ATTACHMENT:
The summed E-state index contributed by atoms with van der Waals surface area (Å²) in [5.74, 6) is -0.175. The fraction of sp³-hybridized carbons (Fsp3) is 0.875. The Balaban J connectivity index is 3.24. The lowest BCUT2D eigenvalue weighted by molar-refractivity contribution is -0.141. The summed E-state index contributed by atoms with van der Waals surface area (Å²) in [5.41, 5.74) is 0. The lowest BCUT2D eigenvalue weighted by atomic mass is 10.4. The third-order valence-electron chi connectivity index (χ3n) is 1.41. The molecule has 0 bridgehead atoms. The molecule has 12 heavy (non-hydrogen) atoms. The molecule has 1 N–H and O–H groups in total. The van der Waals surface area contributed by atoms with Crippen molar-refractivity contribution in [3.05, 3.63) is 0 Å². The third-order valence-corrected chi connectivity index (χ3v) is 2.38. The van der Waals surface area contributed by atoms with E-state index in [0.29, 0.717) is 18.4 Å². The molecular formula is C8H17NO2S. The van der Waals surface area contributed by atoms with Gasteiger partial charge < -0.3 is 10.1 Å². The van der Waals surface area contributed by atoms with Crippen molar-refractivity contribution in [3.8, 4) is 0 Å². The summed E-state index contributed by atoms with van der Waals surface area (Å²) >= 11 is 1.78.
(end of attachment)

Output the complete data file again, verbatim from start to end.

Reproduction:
The summed E-state index contributed by atoms with van der Waals surface area (Å²) in [5.74, 6) is -0.175. The fraction of sp³-hybridized carbons (Fsp3) is 0.875. The Balaban J connectivity index is 3.24. The lowest BCUT2D eigenvalue weighted by molar-refractivity contribution is -0.141. The summed E-state index contributed by atoms with van der Waals surface area (Å²) in [5.41, 5.74) is 0. The lowest BCUT2D eigenvalue weighted by atomic mass is 10.4. The third-order valence-electron chi connectivity index (χ3n) is 1.41. The molecule has 0 bridgehead atoms. The molecule has 12 heavy (non-hydrogen) atoms. The molecule has 1 N–H and O–H groups in total. The van der Waals surface area contributed by atoms with Crippen molar-refractivity contribution in [3.05, 3.63) is 0 Å². The third-order valence-corrected chi connectivity index (χ3v) is 2.38. The van der Waals surface area contributed by atoms with E-state index in [0.29, 0.717) is 18.4 Å². The molecular formula is C8H17NO2S. The van der Waals surface area contributed by atoms with Gasteiger partial charge < -0.3 is 10.1 Å². The van der Waals surface area contributed by atoms with Crippen molar-refractivity contribution in [3.8, 4) is 0 Å². The summed E-state index contributed by atoms with van der Waals surface area (Å²) >= 11 is 1.78.